How will U.S. sanctions affect Hong Kong economy?
Daryl Guppy

Editor's note: U.S. President Donald Trump has announced that his administration will "begin the process" of ending Hong Kong's special trade status. Daryl Guppy, national board member of Australia-China Business Council shares his views on the potential impact on HK. Views expressed in this video are his, and not necessarily those of CGTN.

CGTN: What are the likely restrictions Trump may impose on Hong Kong following his announcement of ending Hong Kong's special trading status?

Guppy: Well, we don't know what exact sanctions are going to be applied in revoking this special status.

There are quite a number of outcomes here. The first thing is it makes it more difficult for U.S. businesses to work in Hong Kong. Some businesses may be banned from being active in Hong Kong, but the main concern is probably visa restrictions. So it may become that it's like applying for visas to enter China rather than visas to enter Hong Kong. That's the first instance.

The second one. In the worst case, it may be that U.S. banks will be forced to withdraw from Hong Kong, and that would be a fairly dramatic worst case scenario.

Another impact is that fund managements, where indexes currently include Hong Kong stocks, hedge shares, may be impacted. The ability of American capital markets to access Hong Kong, and capital markets may be impacted as well. So that means there may be a hindrance in capital flows into Hong Kong as a result of the sanction activity undertaken by the United States.

At this stage, we don't know exactly what it's likely to look like, but these are some of the potentials.

Of course, one of the plus sides is an increase in relisting activities from Chinese stocks that are currently listed in the United States. Now Alibaba and Tencent have already flagged that they're interested in releasing on the Hong Kong exchange and moving away from the United States exchange.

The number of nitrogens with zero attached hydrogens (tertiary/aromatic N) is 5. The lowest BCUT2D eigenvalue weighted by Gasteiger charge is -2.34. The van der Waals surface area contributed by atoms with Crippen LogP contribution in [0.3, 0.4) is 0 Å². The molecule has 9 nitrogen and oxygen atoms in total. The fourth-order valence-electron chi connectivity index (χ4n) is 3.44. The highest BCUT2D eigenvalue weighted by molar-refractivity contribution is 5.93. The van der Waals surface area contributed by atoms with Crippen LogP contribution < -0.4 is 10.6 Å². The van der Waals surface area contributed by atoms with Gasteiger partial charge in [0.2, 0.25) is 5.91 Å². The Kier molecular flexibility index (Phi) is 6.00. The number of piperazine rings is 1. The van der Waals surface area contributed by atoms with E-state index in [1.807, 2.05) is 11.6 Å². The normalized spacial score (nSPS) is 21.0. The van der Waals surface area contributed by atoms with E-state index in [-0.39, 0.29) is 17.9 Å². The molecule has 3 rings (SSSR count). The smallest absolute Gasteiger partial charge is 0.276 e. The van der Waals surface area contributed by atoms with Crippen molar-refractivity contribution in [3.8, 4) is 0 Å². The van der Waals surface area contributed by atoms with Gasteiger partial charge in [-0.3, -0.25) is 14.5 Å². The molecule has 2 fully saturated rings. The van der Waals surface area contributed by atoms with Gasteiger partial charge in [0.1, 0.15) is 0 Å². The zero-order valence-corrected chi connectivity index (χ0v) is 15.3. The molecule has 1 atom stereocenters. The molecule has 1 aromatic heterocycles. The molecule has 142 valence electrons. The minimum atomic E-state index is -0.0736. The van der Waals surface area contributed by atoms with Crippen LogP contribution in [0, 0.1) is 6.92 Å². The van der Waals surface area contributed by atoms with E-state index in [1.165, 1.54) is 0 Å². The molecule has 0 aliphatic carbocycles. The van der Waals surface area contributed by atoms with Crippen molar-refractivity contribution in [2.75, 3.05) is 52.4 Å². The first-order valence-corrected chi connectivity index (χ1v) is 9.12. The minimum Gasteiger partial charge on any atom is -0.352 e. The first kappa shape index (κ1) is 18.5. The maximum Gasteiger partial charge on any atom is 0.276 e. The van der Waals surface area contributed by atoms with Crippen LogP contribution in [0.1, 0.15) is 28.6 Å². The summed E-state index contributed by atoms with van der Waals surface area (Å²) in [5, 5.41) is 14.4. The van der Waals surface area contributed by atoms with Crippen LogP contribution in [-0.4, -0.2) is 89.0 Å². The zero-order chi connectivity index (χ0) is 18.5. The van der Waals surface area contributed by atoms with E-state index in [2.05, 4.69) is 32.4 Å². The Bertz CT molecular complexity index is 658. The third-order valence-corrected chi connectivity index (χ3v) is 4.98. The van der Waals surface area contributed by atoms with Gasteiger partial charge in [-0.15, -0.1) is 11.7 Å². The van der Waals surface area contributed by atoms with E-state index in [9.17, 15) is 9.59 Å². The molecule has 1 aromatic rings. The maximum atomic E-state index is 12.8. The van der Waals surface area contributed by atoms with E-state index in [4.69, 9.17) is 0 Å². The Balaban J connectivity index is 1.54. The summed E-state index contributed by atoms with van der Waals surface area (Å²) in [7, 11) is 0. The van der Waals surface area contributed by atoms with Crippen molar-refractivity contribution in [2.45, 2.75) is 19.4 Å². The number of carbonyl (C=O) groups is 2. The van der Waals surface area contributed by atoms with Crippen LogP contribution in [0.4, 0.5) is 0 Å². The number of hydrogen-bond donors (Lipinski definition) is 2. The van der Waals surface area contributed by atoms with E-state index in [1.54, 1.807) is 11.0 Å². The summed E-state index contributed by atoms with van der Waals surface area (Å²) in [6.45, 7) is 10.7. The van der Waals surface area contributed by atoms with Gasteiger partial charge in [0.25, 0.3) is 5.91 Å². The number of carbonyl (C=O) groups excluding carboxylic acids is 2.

This may accelerate that process, but it's important to remember that the city would still be treated as an independent customs territory by the WTO, and as a separate entity by other institutions, such as the International Monetary Fund and the World Bank.

CGTN: What will be the likely impact on Hong Kong?

Guppy: We think that Hong Kong becomes more like Shanghai, and that's an inevitable process. The cross-connect capital markets make it easy to do business directly in China. So Hong Kong becomes a little bit less relevant than it used to be. It increases the re-integration within the Chinese economy. And that's a good thing for Greater China. It also increases Greater Bay Area integration as well. So in terms of the overall impact, it helps the Hong Kong economy to grow by integrating with the Chinese economy to a much greater extent. Yes, there will be some impact in terms of international investment, but that's more likely to flow now directly into China rather than via Hong Kong.

CGTN: How are U.S. businesses in Hong Kong likely to be affected?

Guppy: The main impact on those companies would be in relation to tariffs. So if tariffs were imposed, then this would have a significant impact, because there's about 66 billion U.S. dollars at risk. Now, 50 billion U.S. dollars of that is exports from the U.S. to Hong Kong. For the remainder of exports from Hong Kong to the U.S., it's going to impact the ease of doing business. And that's probably one of the major impacts. In the past, it was very easy for anyone to fly into Hong Kong and fly out of Hong Kong - no great visa process was involved. If U.S. sanctions or U.S. moves increase the need for visas, then that will slow down the ease of doing business in Hong Kong, and anything that slows down the ease of doing business is a negative.

CGTN: What do you think is the motivation for Trump to take this move?

Guppy: I think the primary motivation here is that it's another tool for Trump's anti-China re-election campaign. This is what I think it will be primarily used for. They feel they need to take some action. It's convenient to take large action at this stage, or at least to make a lot of noise about it.

Hong Kong is a part of China. That's an irreversible fact. Hong Kong has had a great deal of freedom. We are now moving into a situation where China is moving slowly to bring back Hong Kong's stability that it hasn't had for the last six months. And we can compare this, for instance, to the reaction that's taking place in the U.S. at the moment in relation to widespread civil unrest. Here, the reaction, the pushback, is much stronger than what we saw in Hong Kong. Businesses don't like it when you can't get to your office, when you can't do the work, when you're trying to move through a riotous situation. No society can put up with that. How can societies choose deal with that?

China does not need to interfere in the American reaction and it would certainly ask the U.S. to not interfere in the Chinese reaction to restore civil order.

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